Africa, Life, etc, Politics

View from the Eastern DRC: A day and a night in Goma

By Kevin Bloom 21 March 2012

Since 1994, the city of Goma in the Democratic Republic of the Congo has been a place synonymous with war, rape and widespread human misery. A few years after the last shots were fired, what does the city look like? Are there prospects for development? KEVIN BLOOM gives his initial impressions.

It’s a metaphor that’s been used countless times, but maybe that’s because there’s none that comes as readily to hand: to arrive in Goma after the three-and-a-half hour boat ride from Bukavu is to journey through heaven to get to hell. Lake Kivu, which empties into the Ruzizi River in the Albertine Rift, is characterised in its contours by shaded inlets and verdant peninsulas and forest-fringed waterfalls. Parts of its 2,700 square kilometre surface area lie within the boundaries of the Virunga National Park, and mountain peaks conclude the view on every horizon. Cranes ride the air currents, mango fish swim in its depths and villagers paddle the waters in ingenious dugouts. From the boat, the eastern DRC is bloody marvellous.

But there’s a secret in the lake that stands as symbol for what happens on shore. Kivu is one of the world’s three known “exploding lakes”, meaning that ever-expanding volumes of carbon dioxide and methane threaten “overturn”, a process whereby vast quantities of lethal gas leak into the atmosphere to kill en masse. It works, hypothetically, like this: a significant volcanic eruption from Nyiragongo – which, when it last blew in 2002, destroyed 40% of Goma – would heat the water, force the methane out, spark a methane explosion and trigger a discharge of carbon dioxide on a catastrophic scale. The world’s two other exploding lakes, Monoun and Nyos in Cameroon, overturned in the 1980s and killed 1,800; the difference with Kivu is that it’s 2,000 times bigger, supporting about 2-million people in its environs.

Disembarking at Goma, then, involves meeting a caste of humanity who is understandably tense. And the threat posed by the lake, the inherent natural violence it stands ready to unleash, is so far nothing compared to the man-made violence that has been visited on the city since 1994. In a (necessarily oversimplified) nutshell, first Goma was at the centre of the Rwandan refugee crisis, when over a two-day period 10,000 to 12,000 Hutu refugees poured into the city per hour to escape the revenge-bent Tutsi-led Rwandan Patriotic Front; then it was at the centre of the First Congo War, when Hutu militias used it as a base from which to attack ethnic Tutsis in the provinces of North Kivu and South Kivu; then it was at the centre of the Second Congo War, when Rwanda’s Paul Kagame and Uganda’s Yuweri Museveni funded and trained a rebel movement headquartered in the city, ostensibly to get rid of their former ally and “protégé” Laurent Kabila of the DRC. By 2008, the Second Congo War alone had killed over 5-million people, the majority from disease and starvation, making it the deadliest conflict since World War Two.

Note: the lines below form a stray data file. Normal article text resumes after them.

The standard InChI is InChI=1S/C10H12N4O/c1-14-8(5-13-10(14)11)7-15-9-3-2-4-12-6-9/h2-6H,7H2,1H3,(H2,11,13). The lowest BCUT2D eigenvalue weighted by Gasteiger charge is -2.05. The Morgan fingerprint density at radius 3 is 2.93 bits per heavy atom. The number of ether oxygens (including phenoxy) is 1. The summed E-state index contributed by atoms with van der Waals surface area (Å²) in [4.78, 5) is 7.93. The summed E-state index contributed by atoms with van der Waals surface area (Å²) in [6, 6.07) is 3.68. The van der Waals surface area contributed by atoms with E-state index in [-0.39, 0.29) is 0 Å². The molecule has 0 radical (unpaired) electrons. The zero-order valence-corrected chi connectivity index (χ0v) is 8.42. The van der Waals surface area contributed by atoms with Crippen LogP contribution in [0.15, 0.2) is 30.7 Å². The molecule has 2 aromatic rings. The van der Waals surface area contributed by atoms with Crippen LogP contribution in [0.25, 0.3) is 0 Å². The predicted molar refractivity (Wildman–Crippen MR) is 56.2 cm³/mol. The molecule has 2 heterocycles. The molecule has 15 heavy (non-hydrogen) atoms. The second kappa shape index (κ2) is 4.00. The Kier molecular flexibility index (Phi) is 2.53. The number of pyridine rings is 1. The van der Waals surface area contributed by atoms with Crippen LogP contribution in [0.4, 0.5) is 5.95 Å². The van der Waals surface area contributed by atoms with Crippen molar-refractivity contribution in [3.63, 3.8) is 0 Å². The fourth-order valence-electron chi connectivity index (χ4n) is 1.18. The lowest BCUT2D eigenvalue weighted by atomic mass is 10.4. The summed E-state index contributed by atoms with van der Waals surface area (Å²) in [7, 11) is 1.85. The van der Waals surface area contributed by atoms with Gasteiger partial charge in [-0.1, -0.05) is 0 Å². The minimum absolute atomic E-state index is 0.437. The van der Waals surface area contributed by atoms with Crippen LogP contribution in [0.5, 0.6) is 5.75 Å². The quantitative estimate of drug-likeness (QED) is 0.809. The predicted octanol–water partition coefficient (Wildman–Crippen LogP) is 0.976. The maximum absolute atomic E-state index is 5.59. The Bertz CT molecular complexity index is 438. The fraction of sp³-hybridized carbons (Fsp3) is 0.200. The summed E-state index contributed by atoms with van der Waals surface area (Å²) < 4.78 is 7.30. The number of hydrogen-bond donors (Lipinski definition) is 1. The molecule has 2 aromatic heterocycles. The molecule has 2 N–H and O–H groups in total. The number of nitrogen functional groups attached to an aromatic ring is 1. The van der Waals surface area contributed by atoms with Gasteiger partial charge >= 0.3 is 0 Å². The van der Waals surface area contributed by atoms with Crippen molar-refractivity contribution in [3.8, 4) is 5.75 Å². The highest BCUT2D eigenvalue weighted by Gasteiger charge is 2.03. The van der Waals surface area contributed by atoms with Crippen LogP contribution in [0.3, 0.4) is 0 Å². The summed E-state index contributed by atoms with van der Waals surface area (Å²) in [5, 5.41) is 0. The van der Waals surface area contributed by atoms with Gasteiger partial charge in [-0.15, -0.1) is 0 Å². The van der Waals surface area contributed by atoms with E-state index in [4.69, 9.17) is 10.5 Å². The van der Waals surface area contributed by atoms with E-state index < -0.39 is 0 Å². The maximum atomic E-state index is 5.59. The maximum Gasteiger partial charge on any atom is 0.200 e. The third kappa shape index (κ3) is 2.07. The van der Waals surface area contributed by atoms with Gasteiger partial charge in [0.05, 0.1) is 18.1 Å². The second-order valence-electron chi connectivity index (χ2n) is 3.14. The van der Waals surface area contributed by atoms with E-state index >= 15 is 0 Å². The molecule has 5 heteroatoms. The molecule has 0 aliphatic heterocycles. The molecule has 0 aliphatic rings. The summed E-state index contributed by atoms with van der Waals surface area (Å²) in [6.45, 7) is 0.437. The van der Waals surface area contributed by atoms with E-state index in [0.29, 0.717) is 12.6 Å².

So in March 2012, the road from the port, through the town centre to our hotel, remains a vista on a devastated and besieged city. Improbably high walls, topped by razor wire and ending in guard turrets, characterise most of the buildings; vehicles negotiate deeply rutted tracks gummed up by volcanic mud; and Medecins Sans Frontieres and the United Nations are ubiquitous.

But on our first night in town we get an insight, from a South African member of the UN who asks to remain nameless, that suggests the relative peace of the last two years is translating into something different. “Ja,” he says, after informing us that he’s been stationed in Goma for six months, “you know these high walls, I don’t understand them. I was flying over the shantytown the other day and I saw they’re also building big walls. There’s this culture here of keeping people out. All there is here is petty theft and stuff.”

His allusion to the situation in Johannesburg, where the height of the walls dwarfs the true scale of the violence, is encouraging. “It’s relatively peaceful in Goma now. There’s development. Go and have a look at the beachfront, see the new houses going up there, see those two new hotels within 50 metres of each other.” It’s his final remark, though, that seems the real cause for optimism. “The world thinks this is a terrible place, and that suits the NGOs. The perception of ‘unrest’ keeps the funding coming in. But the people don’t want us here anymore. They want us to go.”

Then there’s what’s happening across the border, in Rwanda, which is a couple of hundred metres away from where we stand. Gisenyi, the Rwandan town that abuts Goma, may soon be the beneficiary of electricity from methane power plants along the lakeshore.  The Kibuye pilot project, in a world first, has already started generating power from the gasses in the lake, using an extraction method that simultaneously reduces the risk of an “explosion”. The DRC has rights to half of Kivu’s natural resources, and talks are underway to build a joint plant. DM

Photo: Women from a church choir sit on benches upon the lava floe from a 2002 eruption in the eastern Congolese city of Goma. REUTERS/Finbarr O’Reilly.


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